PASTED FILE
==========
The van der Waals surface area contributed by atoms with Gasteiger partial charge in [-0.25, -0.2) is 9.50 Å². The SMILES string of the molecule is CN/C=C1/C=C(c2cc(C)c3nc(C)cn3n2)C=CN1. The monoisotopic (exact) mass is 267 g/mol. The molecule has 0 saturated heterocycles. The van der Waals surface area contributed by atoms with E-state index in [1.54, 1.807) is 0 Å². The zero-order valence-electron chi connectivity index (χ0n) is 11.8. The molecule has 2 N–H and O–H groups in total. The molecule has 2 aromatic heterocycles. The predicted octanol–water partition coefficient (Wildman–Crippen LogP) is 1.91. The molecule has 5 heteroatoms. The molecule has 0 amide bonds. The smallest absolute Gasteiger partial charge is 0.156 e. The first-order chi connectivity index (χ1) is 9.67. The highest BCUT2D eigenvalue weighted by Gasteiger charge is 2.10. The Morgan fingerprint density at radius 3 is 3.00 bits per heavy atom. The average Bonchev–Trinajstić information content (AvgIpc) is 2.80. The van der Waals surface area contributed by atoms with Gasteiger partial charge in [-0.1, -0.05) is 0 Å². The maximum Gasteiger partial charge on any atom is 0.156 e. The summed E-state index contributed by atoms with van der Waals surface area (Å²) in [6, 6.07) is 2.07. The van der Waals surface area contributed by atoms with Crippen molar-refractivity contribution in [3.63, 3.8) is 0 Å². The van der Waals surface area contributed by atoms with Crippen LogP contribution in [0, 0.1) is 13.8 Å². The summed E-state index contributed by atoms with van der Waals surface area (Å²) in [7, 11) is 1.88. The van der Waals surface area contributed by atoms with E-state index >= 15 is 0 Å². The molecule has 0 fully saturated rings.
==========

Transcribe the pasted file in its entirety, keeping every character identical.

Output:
The van der Waals surface area contributed by atoms with Gasteiger partial charge in [-0.25, -0.2) is 9.50 Å². The SMILES string of the molecule is CN/C=C1/C=C(c2cc(C)c3nc(C)cn3n2)C=CN1. The monoisotopic (exact) mass is 267 g/mol. The molecule has 0 saturated heterocycles. The van der Waals surface area contributed by atoms with E-state index in [1.54, 1.807) is 0 Å². The zero-order valence-electron chi connectivity index (χ0n) is 11.8. The molecule has 2 N–H and O–H groups in total. The molecule has 2 aromatic heterocycles. The predicted octanol–water partition coefficient (Wildman–Crippen LogP) is 1.91. The molecule has 5 heteroatoms. The molecule has 0 amide bonds. The smallest absolute Gasteiger partial charge is 0.156 e. The first-order chi connectivity index (χ1) is 9.67. The highest BCUT2D eigenvalue weighted by Gasteiger charge is 2.10. The Morgan fingerprint density at radius 3 is 3.00 bits per heavy atom. The average Bonchev–Trinajstić information content (AvgIpc) is 2.80. The van der Waals surface area contributed by atoms with Gasteiger partial charge in [-0.1, -0.05) is 0 Å². The maximum Gasteiger partial charge on any atom is 0.156 e. The summed E-state index contributed by atoms with van der Waals surface area (Å²) in [6, 6.07) is 2.07. The van der Waals surface area contributed by atoms with Crippen molar-refractivity contribution in [3.63, 3.8) is 0 Å². The van der Waals surface area contributed by atoms with Crippen LogP contribution in [0, 0.1) is 13.8 Å². The summed E-state index contributed by atoms with van der Waals surface area (Å²) in [7, 11) is 1.88. The van der Waals surface area contributed by atoms with E-state index >= 15 is 0 Å². The molecule has 0 fully saturated rings.